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DEIJ Task Force Recommendations

ESA Diversity, Equity, Inclusion, and Justice Task Force

Recommendations to the Governing Board 

Endorsed by ESA Governing Board on November 10, 2020

EcoTone Blog Nov 20, 2020: Advancing Science through Diversity, Equity, Inclusion, and Justice

Charge from ESA Presidents September 24, 2020

The charge of the ESA Diversity, Equity, Inclusion, and Justice (DEIJ) Task Force is to review barriers to full participation by all ESA members, to prioritize actions and propose metrics and a timeline for their implementation, to estimate the resources required to carry out the actions, and to deliver the recommendations to the ESA Governing Board. The Task Force will initially focus on anti-racism and the second phase of its work will focus on all aspects of diversity, equity, inclusion, and justice.

 

ESA DEIJ Task Force Members

  • Anjali Boyd, Duke University
  • Jacoby Carter, U.S. Geological Survey Wetland and Aquatic Research Center
  • Jacquelyn Gill, University of Maine
  • Zakiya Leggett, North Carolina State University
  • Robert Newman, University of North Dakota
  • Pamela Templer, Boston University (Chair)

 

I. Solicitation of Input from ESA Members

The ESA DEIJ Task Force solicited input from ESA members through multiple approaches to identify barriers to participation and generate ideas to improve ESA. We held an online Listening Session on October 7, 2020 that was moderated by Pamela Templer and Anjali Boyd and attended by 84 participants. We invited input through a self-audit that was sent to Chairs of all Sections, Committees, and Programs and resulted in 28 reports. We also gathered information through an anonymous survey that went to the entire ESA membership and this resulted in 29 responses.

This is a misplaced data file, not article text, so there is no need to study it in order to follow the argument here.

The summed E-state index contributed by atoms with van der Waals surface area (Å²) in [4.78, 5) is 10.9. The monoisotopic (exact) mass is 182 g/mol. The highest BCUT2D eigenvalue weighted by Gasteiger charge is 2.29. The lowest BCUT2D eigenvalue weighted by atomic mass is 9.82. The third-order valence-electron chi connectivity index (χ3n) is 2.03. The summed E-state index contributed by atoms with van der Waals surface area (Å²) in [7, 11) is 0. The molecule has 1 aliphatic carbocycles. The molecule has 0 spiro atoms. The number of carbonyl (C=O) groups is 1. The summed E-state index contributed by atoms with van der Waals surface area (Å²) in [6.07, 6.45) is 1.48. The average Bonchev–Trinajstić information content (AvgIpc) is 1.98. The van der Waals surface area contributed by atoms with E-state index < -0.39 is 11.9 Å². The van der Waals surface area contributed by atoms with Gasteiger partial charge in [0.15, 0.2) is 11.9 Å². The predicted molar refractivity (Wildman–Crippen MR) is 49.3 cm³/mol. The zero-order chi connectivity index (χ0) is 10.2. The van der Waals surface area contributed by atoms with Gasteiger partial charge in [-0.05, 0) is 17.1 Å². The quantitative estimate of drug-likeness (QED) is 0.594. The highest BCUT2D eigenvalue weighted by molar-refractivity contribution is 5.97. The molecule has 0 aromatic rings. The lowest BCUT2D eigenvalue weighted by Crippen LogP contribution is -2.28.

II. Barriers to full participation by BIPOC members of ESA

Based on input from ESA membership, we identified critical barriers to full participation in recruitment, retention, and promotion of black, indigenous, and people of color (BIPOC) that we believe should be reduced to make ESA more inclusive. These barriers include (a) lack of knowledge about how ESA members and leaders can support DEIJ, (b) structural barriers to inclusion of BIPOC in leadership, as well as weak mechanisms and practices for engagement at ESA, (c) limited recruitment, retention, and advancement of BIPOC at ESA, and (d) insufficient acknowledgement of DEIJ efforts. To fulfill ESA’s mission to advance the science and practice of ecology, BIPOC must be fully supported throughout their careers.

 

III. Recommendations to the Governing Board

Our recommendations to the Governing Board include explicit steps ESA can take to guide our Sections, Chapters, and Committees in their efforts to support BIPOC, and to recognize and reward efforts to build a more diverse, equitable, inclusive, and just ESA.

 a) Educate ESA Members and Leaders in Anti-Racism and Support of BIPOC

It is clear from our conversations with ESA members that they value diversity, equity, inclusion, and justice (DEIJ) and want to see constructive change across membership and leadership positions. However, many members and leaders do not know what steps they can take to support DEIJ, and hence we recommend that ESA:

  • Disseminate DEIJ best practices, guidance, and resources on how to engage and elevate BIPOC to leaders of all committees, sections, and chapters
  • Provide anti-racism training for ESA members and leaders